I’ve written before about the stresses of popping into Oxford to do a bit of shopping – the traffic on the Botley Road, the horrors of the Westgate multi-storey, the heaving crowds on Cornmarket. So yesterday, to make my afternoon in Oxford a little more pleasant I popped into the tiny Saxon church of St Michael in the Northgate.
For a couple of pounds you can climb the Saxon tower which is full of old treasures – silverware from the 17th Century and ancient Bibles. But there were a couple of items which I particularly liked. The first is this wonderful wooden chest from 1652:
What’s interesting about it is that it has three locks, each requiring a separate key. The keys were held by three different members of the congregation. It was used to hold parish documents and opened once a year, but this was only possible if all three key-holders were in agreement. I’d love to know how many times one of them fell out with the others, or one of them lost his key.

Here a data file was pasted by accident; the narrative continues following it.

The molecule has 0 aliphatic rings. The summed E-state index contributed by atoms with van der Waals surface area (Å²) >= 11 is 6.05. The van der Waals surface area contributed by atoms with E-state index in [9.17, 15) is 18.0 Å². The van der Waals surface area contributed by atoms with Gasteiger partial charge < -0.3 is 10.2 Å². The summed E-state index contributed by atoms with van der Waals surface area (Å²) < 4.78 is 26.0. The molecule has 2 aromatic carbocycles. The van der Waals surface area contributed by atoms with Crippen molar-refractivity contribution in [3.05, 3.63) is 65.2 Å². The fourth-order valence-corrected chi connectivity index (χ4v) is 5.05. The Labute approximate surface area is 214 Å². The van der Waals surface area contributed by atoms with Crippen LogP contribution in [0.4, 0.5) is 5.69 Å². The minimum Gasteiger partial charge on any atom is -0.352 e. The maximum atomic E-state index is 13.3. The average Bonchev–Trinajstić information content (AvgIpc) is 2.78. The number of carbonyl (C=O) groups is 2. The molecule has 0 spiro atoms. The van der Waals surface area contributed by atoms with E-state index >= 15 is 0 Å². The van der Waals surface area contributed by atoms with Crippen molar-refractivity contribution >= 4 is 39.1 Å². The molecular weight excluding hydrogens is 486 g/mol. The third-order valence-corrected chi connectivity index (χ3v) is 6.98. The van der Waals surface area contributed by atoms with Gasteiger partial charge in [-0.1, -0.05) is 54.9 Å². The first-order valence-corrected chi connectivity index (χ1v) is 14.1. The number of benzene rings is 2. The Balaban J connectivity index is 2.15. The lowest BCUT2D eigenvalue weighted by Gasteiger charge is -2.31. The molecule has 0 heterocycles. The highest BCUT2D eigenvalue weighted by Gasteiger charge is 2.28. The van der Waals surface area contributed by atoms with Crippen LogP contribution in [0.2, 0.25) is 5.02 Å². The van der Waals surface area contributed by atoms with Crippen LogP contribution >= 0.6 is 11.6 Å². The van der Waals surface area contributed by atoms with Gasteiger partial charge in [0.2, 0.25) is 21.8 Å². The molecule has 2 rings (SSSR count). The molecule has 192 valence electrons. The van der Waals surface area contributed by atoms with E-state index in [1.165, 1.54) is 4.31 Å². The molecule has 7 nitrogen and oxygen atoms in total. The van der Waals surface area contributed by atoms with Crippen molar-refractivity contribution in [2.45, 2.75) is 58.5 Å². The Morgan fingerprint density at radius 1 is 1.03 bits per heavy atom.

Probably the most interesting artefact at St Michael in the Northgate is this door which is propped against the wall on one of the landings in the staircase:
This is the door through which Archbishop Thomas Cranmer and Bishops Hugh Latimer and Nicholas Ridley, known as the Oxford Martyrs, were led to their deaths. They were burnt at the stake in 1556 during the reign of Mary I for their Protestant religious beliefs. I love the way something as simple as a wooden door can last through the centuries and be such a powerful symbol of terrible historical events.
And finally, here’s the view from the top of the tower:
Well worth a couple of pounds I think and it made my otherwise mundane shopping trip into something rather special.
What hidden treasures does your home town possess?